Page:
Members of the ground-breaking Oculus Story Studio team are announcing a new company, Fable Studio, with a premiere this week at the Sundance Film Festival of the final project born at Facebook.
Wolves In The Walls is about an interactive little girl named Lucy and it was what Oculus Story Studio was working on when Facebook shuttered it last year. The group consisted of creators from the likes of Pixar and turned out three critically acclaimed shorts for VR — Lost, Henry, and Dear Angelica that stood as examples of state-of-the-art VR software design in 2015, 2016, and 2017. The division was closed not long after Google veteran Hugo Barra took over control of Facebook’s VR efforts last year. Facebook, however, agreed to support the continuation of Wolves In The Walls, which is adapted from a book by Neil Gaiman. The first chapter of what is planned as three installments for Wolves In The Walls premieres at Sundance.
Speaking with Fable co-founder Edward Saatchi, he tells me the studio aims to find a sweet spot where they can make money from the sale of VR (and AR) experiences built around interactive characters and compelling stories. Some independent VR game creators with small teams seem to be able to achieve millions in gross revenue by putting their projects on digital storefronts like Steam, the Oculus Store, and Sony’s PlayStation Network Store, and charging anywhere from roughly $15 to $40. These games generally offer hours of content or high replayability. Non-game experiences — essentially short stories presented with limited interactivity in VR — are having a tougher time at it.
Beautifully animated characters in stories from startups like Baobab, The Virtual Reality Company, and Penrose are generally offered for free targeting a wide user base on phone-based headsets such as the Gear VR. An exception to that general rule would be VRC selling Raising A Rukus at around $4 — one of the first examples of this kind of content seeking sales over wider recognition. With Fable Studio, Saatchi initially wants to test whether buyers are willing to pay around $1 for 10 minutes of content centered on interactive characters.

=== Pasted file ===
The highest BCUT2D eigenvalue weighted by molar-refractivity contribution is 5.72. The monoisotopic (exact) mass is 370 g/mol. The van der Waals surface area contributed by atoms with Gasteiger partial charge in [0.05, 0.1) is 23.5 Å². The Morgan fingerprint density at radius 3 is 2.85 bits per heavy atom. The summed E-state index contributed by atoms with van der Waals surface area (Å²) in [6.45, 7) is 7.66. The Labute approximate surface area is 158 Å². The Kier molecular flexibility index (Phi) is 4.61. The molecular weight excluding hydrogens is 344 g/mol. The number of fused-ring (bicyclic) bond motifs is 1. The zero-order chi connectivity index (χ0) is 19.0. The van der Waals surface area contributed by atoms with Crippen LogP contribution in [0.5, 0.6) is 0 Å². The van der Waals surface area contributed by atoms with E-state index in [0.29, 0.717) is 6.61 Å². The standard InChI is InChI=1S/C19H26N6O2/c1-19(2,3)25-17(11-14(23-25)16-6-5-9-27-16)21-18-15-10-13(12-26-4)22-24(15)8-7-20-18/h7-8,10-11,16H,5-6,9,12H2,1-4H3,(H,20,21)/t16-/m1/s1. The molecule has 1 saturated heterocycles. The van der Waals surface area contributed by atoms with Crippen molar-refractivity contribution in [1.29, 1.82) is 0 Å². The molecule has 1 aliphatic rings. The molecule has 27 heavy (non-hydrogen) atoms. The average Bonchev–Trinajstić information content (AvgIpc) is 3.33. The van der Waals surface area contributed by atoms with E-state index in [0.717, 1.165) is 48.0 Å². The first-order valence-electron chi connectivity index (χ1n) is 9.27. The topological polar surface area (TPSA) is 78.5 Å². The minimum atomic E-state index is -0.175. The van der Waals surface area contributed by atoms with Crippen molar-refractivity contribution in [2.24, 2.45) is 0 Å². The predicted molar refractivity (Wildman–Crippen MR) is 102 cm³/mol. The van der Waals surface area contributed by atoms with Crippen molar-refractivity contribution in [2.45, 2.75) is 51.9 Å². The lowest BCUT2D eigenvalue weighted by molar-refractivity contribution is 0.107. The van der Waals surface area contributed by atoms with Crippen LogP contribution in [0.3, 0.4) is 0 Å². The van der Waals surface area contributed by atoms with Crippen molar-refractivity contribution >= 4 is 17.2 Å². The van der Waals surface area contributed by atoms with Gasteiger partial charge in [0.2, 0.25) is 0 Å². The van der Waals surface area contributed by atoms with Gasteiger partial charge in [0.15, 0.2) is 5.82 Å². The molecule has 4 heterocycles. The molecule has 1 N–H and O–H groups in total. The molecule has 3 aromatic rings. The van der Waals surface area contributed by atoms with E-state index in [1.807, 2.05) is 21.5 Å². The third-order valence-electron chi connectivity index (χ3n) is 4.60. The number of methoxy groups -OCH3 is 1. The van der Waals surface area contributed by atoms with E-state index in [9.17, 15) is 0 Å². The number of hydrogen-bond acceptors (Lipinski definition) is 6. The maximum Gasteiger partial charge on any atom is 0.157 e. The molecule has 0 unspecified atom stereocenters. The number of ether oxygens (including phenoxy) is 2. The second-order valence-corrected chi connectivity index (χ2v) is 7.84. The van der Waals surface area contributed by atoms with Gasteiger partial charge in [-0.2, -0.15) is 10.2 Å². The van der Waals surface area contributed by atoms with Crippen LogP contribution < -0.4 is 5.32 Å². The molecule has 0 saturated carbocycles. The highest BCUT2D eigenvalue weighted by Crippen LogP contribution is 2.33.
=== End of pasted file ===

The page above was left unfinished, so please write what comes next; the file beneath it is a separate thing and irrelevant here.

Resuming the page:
Saatchi and co-founder Pete Billington are hoping that multi-disciplinary creators can produce compelling content quicker and cheaper than ever before using “made in VR” software like Quill, Tilt Brush, and Blocks.
The last project at Oculus Story Studio, Dear Angelica, was developed in tandem with VR creation software Quill. Dear Angelica is a touching experience using compelling audio with so-called “quillistrations” that aren’t exactly animated but still come to life. Wolves In The Walls was already in development before Quill was ready, so it isn’t made in VR, but future projects revealed by Fable Studio are hand-made in Quill and other “made in VR” tools.
“We aren’t necessarily thinking of ourselves as a VR movie studio anymore, as much as a company trying to solve a really hard problem — which is interactive characters,” said Saatchi. “Years ago the thought was that the holy grail was a two hour VR movie — I’m not convinced that’s the holy grail anymore.”
Saatchi clarifies that Fable isn’t exactly an artificial intelligence company. Right now they want to focus on the constraints of hardware and level of interactivity possible with current VR systems to develop stories and characters that lead you on a journey rather than, say, respond to your every whim.
The upcoming slate after Wolves in the Walls includes:
- ORIGIN – A group of artists work together to solve a virtual reality scavenger hunt to recover stolen art,
- 10 – 10 is an illustrative real-time documentary using Quill to explore a real-life story,
- DERAILED – A social virtual amusement park ride with the theme of sleep anxiety,
- MAGIC RIVER YACHT CLUB – The viewer follows a giant salmon and its crew up river as they compete in a 500 mile regatta.
I checked with Facebook and confirmed that Quill is still in active development, so as that software and other VR creation tools improve, Fable is poised to continue the journey started by Oculus Story Studio innovating compelling stories at the very cutting edge of spatial computing.
“We’ll use the tools to meet the project but made in VR is an untapped way to make VR and AR movies,” Saatchi said.
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